HOPE: Carving out a safe space in schools to talk mental health

KeepHealthCare.ORG – HOPE: Carving out a safe space in schools to talk mental health

At the 2018 Heywire Regional Youth Summit, 54 young people from across Australia gathered to identify the most pressing issues facing them and their peers in regional Australia.

This group of young leaders asked themselves ‘how can we make schools a place where it’s ok to talk about mental health?’

Here’s what they came up with.

HOPE

Young people spend most of their waking hours at school.

A lack of sympathy, understanding and basic knowledge of mental health can make school a lonely and isolating place.

HOPE stands for ‘Helping Our Peers Educate’.

We want to build a better understanding of basic mental health alongside a more educated network of peers who can connect each other to help.

We want to help erase the stigma of mental health through open conversation, mentorship and team building.

HOPE will make schools a safer place.

Workshops invite mental health experts and community leaders to teach the basics of mental health, connect students to resources already available in the community, and share real life stories of dealing with mental illness.

Junior students are paired with mentors from the senior years to participate in team building activities and educational workshops, learn good mental health practices like mindfulness and breathing exercises, and be taught the basics of mental health first aid.

All students would come away with a better understanding of mental health, less fear around talking about mental illness and resources for accessing help. HOPE would create friendships and support networks between students.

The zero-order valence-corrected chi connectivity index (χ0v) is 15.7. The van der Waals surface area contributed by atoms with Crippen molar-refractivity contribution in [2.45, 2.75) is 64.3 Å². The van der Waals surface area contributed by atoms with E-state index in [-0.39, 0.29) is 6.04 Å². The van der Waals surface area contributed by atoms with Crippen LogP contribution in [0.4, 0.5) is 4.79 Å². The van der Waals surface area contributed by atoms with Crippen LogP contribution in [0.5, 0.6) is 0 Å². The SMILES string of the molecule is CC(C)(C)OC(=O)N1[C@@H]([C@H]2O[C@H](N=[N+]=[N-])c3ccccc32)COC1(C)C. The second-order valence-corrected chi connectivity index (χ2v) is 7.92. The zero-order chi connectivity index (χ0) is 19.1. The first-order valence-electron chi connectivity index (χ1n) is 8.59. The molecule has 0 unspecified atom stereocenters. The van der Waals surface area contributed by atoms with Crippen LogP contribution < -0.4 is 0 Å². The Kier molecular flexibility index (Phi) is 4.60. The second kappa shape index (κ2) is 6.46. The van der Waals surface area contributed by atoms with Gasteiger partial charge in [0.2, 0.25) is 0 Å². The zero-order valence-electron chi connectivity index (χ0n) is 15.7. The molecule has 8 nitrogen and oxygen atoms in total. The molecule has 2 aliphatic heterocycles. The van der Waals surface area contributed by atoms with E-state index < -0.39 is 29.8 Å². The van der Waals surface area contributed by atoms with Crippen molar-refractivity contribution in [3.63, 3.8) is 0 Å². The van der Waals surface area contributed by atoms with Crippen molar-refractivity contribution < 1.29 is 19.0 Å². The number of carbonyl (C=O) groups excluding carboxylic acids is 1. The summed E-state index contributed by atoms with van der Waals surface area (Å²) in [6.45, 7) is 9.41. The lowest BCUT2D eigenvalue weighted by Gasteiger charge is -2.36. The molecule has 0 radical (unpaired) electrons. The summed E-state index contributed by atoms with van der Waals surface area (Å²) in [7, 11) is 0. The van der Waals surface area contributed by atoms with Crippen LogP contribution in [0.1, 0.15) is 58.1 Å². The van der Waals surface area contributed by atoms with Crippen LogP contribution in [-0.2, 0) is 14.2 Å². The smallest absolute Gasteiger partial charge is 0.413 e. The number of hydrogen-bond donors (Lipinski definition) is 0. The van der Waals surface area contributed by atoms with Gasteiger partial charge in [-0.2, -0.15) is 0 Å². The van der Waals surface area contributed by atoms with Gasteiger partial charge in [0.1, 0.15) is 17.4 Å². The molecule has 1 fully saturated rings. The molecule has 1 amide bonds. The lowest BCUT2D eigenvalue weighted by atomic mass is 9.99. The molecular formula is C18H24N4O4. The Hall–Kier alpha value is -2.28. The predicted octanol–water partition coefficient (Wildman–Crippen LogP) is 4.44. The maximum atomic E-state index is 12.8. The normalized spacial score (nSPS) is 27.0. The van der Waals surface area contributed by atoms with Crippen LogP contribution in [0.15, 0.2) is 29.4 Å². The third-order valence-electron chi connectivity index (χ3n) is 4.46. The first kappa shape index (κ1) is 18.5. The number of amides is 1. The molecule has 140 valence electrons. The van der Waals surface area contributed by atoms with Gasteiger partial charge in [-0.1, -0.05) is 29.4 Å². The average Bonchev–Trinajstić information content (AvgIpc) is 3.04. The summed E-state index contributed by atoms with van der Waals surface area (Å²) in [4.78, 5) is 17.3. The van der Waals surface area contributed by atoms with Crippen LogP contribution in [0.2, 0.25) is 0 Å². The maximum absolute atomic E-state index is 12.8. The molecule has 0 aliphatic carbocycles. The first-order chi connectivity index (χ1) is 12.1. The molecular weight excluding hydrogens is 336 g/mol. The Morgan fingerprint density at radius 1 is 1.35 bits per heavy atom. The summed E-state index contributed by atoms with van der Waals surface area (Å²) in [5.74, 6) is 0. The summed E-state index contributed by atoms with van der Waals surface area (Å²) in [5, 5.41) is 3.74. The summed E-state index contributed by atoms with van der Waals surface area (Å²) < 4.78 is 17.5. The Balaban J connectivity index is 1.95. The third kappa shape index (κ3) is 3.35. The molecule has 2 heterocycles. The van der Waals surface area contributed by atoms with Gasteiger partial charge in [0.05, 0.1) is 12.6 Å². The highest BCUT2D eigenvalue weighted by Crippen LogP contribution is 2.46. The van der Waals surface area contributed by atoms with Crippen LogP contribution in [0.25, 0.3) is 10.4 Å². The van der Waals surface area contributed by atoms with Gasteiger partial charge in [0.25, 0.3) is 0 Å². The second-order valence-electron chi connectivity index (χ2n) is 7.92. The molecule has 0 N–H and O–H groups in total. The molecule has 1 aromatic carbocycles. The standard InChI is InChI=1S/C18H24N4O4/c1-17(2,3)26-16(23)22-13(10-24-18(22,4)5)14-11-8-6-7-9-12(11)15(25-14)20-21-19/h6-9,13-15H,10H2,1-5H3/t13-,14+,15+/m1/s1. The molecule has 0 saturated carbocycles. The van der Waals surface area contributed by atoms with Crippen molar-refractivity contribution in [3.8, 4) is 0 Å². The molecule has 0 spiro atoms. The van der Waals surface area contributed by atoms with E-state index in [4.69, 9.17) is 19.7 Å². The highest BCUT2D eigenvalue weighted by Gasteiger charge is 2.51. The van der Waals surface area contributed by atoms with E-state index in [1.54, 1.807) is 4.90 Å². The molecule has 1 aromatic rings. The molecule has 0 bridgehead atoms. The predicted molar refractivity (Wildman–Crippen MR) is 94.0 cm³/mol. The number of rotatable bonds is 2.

They would learn together, teach each other and create connections that would make school a better place for fostering good mental health.

We all need HOPE.

Why this matters to us

Jessica McWilliams of Dubbo, New South Wales has been affected knows the need for services such as HOPE more than most, as these issues have affected her life in a very personal way.

“Suicide is the leading cause of death for 15-24 year-olds in Australia,” she said.

“Globally, one person takes their own life every 40 seconds.

“My younger brother and father form part of this statistic.

“And I was almost part of it too.

“HOPE could mean the difference between a child, like me, not getting out of bed in the morning and them actually wanting to go to school.”

“Imagine a town without mental health services and no one to go talk to,” Zurack Dempsey of Cloncurry, Queensland said.

“Well, that’s where I’m from — Cloncurry.

“We have one of the highest suicide rates in Queensland.

“HOPE could mean that suicide rates will drop in remote towns like mine.”

Could your community adopt this idea?

Our idea could be adopted by youth and community groups or schools.

Through a partnership with local health services, such as yoga or meditation clinics, primary health networks or headspace centres, students can improve their mental health and that of their peers.

To help make this idea a reality in your community, apply for an FRRR ABC Heywire Youth Innovation Grant of up to $10,000.

Apply via the online portal. Applications close May 14.

Apply for a grant now.

Source: http://www.abc.net.au/heywire/hope/9551544

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